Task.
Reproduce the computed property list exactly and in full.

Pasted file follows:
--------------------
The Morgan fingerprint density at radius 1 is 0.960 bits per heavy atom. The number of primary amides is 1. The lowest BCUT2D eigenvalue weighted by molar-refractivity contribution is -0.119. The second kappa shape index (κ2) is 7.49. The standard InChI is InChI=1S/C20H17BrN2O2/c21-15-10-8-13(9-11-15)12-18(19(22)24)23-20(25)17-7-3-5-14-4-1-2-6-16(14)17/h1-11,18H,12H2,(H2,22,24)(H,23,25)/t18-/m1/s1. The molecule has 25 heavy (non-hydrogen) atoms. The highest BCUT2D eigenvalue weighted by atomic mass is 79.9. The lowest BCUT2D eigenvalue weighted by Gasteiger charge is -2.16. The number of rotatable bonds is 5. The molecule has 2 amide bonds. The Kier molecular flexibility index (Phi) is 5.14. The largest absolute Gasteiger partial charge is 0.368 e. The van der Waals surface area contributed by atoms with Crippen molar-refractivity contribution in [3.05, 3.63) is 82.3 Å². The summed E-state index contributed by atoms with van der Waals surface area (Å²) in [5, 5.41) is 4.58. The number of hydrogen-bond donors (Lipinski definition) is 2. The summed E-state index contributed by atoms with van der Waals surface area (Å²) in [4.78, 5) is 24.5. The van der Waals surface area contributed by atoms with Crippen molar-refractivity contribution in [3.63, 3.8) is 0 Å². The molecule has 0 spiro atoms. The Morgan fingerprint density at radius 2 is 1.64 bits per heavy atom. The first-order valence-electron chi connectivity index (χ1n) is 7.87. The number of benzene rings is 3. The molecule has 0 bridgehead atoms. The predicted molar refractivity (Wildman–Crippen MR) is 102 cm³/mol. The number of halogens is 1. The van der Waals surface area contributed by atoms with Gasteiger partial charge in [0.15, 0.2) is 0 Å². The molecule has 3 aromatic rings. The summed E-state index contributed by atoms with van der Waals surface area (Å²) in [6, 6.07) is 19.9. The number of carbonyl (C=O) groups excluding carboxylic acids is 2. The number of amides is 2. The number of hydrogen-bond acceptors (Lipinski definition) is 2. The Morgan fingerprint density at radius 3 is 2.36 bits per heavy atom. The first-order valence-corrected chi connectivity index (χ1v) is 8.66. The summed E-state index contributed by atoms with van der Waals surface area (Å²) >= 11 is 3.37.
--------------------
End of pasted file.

The Morgan fingerprint density at radius 1 is 0.960 bits per heavy atom. The number of primary amides is 1. The lowest BCUT2D eigenvalue weighted by molar-refractivity contribution is -0.119. The second kappa shape index (κ2) is 7.49. The standard InChI is InChI=1S/C20H17BrN2O2/c21-15-10-8-13(9-11-15)12-18(19(22)24)23-20(25)17-7-3-5-14-4-1-2-6-16(14)17/h1-11,18H,12H2,(H2,22,24)(H,23,25)/t18-/m1/s1. The molecule has 25 heavy (non-hydrogen) atoms. The highest BCUT2D eigenvalue weighted by atomic mass is 79.9. The lowest BCUT2D eigenvalue weighted by Gasteiger charge is -2.16. The number of rotatable bonds is 5. The molecule has 2 amide bonds. The Kier molecular flexibility index (Phi) is 5.14. The largest absolute Gasteiger partial charge is 0.368 e. The van der Waals surface area contributed by atoms with Crippen molar-refractivity contribution in [3.05, 3.63) is 82.3 Å². The summed E-state index contributed by atoms with van der Waals surface area (Å²) in [5, 5.41) is 4.58. The number of hydrogen-bond donors (Lipinski definition) is 2. The summed E-state index contributed by atoms with van der Waals surface area (Å²) in [4.78, 5) is 24.5. The van der Waals surface area contributed by atoms with Crippen molar-refractivity contribution in [3.63, 3.8) is 0 Å². The molecule has 0 spiro atoms. The Morgan fingerprint density at radius 2 is 1.64 bits per heavy atom. The first-order valence-electron chi connectivity index (χ1n) is 7.87. The number of benzene rings is 3. The molecule has 0 bridgehead atoms. The predicted molar refractivity (Wildman–Crippen MR) is 102 cm³/mol. The number of halogens is 1. The van der Waals surface area contributed by atoms with Gasteiger partial charge in [0.15, 0.2) is 0 Å². The molecule has 3 aromatic rings. The summed E-state index contributed by atoms with van der Waals surface area (Å²) in [6, 6.07) is 19.9. The number of carbonyl (C=O) groups excluding carboxylic acids is 2. The number of amides is 2. The number of hydrogen-bond acceptors (Lipinski definition) is 2. The Morgan fingerprint density at radius 3 is 2.36 bits per heavy atom. The first-order valence-corrected chi connectivity index (χ1v) is 8.66. The summed E-state index contributed by atoms with van der Waals surface area (Å²) >= 11 is 3.37.